Element 3 of the CDC Code provides that PCN rules should ensure that, following notification of a fee increase or the introduction of a new fee, merchants will be allowed to cancel their contracts without penalty. FCAC, in monitoring compliance with the CDC Code, has encountered situations where merchants have signed a merchant-acquirer agreement to later discover that they had actually entered into more than one contract for related services with different parties and that each contract contained different cancellation clauses and related penalties. In these circumstances, when a merchant sought to cancel their merchant-acquirer agreement following a fee increase, as permitted under Element 3 of the Code, the merchant often faced additional costs or penalties to terminate the related service contracts.

To address this concern, FCAC provides that Element 3 of the CDC Code should not apply only to the merchant-acquirer agreement, but also to any related service contracts with service providers. Further, FCAC notes that in situations where there is a "business connection" between the participant and the service providers, services should be considered as a single service package, (except where a merchant, on its own initiative, enters into separate contractual arrangements with unrelated service providers). Accordingly, on the basis of this view, where there are related service contracts and there is a "business connection" between the parties, in the event that a merchant has the right to cancel one of the agreements due to a fee increase by the service provider, a merchant should be entitled to terminate all related service contracts without penalty. The implementation of Element 3 of the CDC Code seems problematic where several service agreements are entered into by a merchant with various service providers, even if the service providers have a "business connection". If one service provider determines to increase their fees as a result of increased costs (for example, a terminal lessor), it would provide a merchant with the right to cancel all service agreements with all other service providers even though such providers had no involvement in the fee increase. In this regard, it is submitted that utilizing the concept of a "business connection" to allow multiple contracts to be terminated may be difficult if not impossible for PCNs to enforce, especially where the PCN has no direct relationship with all service providers.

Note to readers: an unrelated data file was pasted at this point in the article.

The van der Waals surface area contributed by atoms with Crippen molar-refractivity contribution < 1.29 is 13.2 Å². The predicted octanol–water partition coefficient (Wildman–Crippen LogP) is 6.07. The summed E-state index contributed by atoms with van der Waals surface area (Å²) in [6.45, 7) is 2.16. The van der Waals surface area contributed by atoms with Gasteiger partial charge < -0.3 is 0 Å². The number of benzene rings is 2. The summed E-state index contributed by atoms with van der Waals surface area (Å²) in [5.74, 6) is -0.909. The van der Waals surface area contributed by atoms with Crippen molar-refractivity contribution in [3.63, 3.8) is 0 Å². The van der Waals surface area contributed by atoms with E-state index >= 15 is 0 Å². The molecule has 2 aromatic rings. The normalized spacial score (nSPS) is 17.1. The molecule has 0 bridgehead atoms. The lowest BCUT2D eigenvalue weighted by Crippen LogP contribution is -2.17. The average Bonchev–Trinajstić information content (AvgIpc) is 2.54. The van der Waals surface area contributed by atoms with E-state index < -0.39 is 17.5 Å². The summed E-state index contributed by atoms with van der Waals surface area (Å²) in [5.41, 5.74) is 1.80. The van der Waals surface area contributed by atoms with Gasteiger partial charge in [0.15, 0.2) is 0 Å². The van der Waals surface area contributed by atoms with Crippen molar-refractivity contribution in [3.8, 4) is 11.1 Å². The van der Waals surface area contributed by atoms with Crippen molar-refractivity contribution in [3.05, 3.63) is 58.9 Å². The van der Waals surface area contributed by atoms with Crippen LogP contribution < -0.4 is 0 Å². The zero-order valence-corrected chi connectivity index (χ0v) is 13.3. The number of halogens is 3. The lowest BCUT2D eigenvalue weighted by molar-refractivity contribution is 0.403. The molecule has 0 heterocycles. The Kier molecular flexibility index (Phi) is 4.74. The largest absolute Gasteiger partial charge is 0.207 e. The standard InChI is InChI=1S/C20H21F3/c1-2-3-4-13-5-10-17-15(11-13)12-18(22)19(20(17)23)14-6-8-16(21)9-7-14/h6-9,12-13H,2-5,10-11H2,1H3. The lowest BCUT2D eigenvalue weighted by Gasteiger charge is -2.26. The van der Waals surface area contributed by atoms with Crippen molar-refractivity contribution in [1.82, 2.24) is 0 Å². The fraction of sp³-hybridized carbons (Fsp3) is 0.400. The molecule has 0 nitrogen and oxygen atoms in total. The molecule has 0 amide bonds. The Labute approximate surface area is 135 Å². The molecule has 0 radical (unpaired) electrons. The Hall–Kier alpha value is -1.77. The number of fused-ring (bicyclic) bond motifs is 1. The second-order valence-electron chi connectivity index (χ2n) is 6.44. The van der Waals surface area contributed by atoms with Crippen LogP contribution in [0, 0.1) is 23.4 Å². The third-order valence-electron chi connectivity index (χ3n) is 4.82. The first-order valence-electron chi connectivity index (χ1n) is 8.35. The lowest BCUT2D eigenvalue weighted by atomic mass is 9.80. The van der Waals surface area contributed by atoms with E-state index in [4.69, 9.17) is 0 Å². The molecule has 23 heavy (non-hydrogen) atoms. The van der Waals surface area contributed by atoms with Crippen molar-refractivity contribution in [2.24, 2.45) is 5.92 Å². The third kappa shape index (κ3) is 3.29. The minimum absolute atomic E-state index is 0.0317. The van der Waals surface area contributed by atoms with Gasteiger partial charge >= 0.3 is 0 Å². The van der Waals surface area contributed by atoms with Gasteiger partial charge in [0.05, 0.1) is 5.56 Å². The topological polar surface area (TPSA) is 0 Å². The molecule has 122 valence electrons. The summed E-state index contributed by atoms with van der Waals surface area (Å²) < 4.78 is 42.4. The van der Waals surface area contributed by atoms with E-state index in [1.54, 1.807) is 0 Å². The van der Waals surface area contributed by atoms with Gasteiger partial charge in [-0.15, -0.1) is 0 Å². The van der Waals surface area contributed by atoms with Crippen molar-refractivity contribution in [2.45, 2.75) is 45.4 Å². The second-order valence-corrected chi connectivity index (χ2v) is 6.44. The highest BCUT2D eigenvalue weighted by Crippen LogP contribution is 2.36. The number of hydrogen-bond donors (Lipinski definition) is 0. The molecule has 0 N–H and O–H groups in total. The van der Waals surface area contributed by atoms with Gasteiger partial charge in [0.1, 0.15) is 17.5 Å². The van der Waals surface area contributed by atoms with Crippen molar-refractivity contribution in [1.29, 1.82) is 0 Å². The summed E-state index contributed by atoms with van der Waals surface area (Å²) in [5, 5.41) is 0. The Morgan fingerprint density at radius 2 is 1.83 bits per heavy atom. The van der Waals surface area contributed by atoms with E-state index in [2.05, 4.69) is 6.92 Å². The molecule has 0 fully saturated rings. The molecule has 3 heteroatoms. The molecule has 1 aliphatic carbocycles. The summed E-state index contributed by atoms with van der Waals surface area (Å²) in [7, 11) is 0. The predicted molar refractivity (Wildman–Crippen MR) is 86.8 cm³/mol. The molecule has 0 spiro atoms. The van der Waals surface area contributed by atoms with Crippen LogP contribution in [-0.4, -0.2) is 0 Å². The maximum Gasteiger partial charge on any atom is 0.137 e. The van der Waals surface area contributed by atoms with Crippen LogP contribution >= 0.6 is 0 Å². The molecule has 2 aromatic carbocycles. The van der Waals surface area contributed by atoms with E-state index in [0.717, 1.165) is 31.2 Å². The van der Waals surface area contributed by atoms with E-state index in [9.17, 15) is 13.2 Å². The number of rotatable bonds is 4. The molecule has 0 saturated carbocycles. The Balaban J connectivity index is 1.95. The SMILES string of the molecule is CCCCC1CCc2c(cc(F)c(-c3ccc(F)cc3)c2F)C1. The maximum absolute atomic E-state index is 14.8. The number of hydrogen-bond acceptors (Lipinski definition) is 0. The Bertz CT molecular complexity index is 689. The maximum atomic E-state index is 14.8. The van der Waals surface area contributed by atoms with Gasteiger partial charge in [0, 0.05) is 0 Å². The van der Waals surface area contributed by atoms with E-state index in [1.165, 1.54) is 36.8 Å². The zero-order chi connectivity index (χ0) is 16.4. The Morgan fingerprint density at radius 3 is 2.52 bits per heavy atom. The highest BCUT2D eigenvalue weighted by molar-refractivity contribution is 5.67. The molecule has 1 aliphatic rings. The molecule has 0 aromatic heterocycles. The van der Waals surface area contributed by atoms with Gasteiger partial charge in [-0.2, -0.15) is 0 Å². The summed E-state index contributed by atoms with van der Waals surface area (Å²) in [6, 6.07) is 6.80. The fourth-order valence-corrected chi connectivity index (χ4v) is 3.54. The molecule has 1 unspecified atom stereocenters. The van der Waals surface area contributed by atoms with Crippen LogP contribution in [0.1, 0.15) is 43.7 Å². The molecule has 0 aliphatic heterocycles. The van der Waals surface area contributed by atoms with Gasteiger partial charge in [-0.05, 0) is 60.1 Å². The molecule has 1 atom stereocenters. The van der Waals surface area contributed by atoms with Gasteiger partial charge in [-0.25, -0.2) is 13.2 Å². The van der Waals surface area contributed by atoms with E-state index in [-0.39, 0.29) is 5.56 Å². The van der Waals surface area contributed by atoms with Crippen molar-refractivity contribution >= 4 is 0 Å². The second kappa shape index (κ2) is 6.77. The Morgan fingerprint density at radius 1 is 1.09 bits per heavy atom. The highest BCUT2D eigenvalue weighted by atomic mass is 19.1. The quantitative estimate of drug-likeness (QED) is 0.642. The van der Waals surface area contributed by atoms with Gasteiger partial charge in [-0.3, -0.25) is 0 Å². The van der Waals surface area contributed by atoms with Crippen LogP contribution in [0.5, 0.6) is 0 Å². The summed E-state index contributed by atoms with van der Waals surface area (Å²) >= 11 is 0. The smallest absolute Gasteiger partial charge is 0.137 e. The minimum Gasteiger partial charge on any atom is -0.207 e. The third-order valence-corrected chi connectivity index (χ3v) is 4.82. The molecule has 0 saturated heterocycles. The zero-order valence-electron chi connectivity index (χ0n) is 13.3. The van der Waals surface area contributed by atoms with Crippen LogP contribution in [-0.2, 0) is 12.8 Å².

FCAC expects that all PCNs will publicly commit to Guidance CG-10 and will incorporate the required amendments into their operating rules within 90 days of the publication of the Guidance.

In addition, FCAC expects that all participants will comply with Guidance CG-10 and will incorporate any required changes to improve documentation, processes or approaches within 180 days of the date that PCN operating rules are amended.
FCAC will, as per its usual practice, conduct ongoing monitoring to determine compliance. The introduction of this guidance will have far-reaching implications for both PCNs and their acquiring relationships. Network rules will require amendments to address this Guidance. Moreover, acquirers and PCNs will be left to determine where they have any "business connections" and to ensure they adopt proper disclosure procedures.

The adoption and implementation of the new guidance in the time-frame allotted will likely prove challenging for the industry and may give rise to a host of unforeseen compliance, legal and practical issues.

The content of this article is intended to provide a general guide to the subject matter. Specialist advice should be sought about your specific circumstances.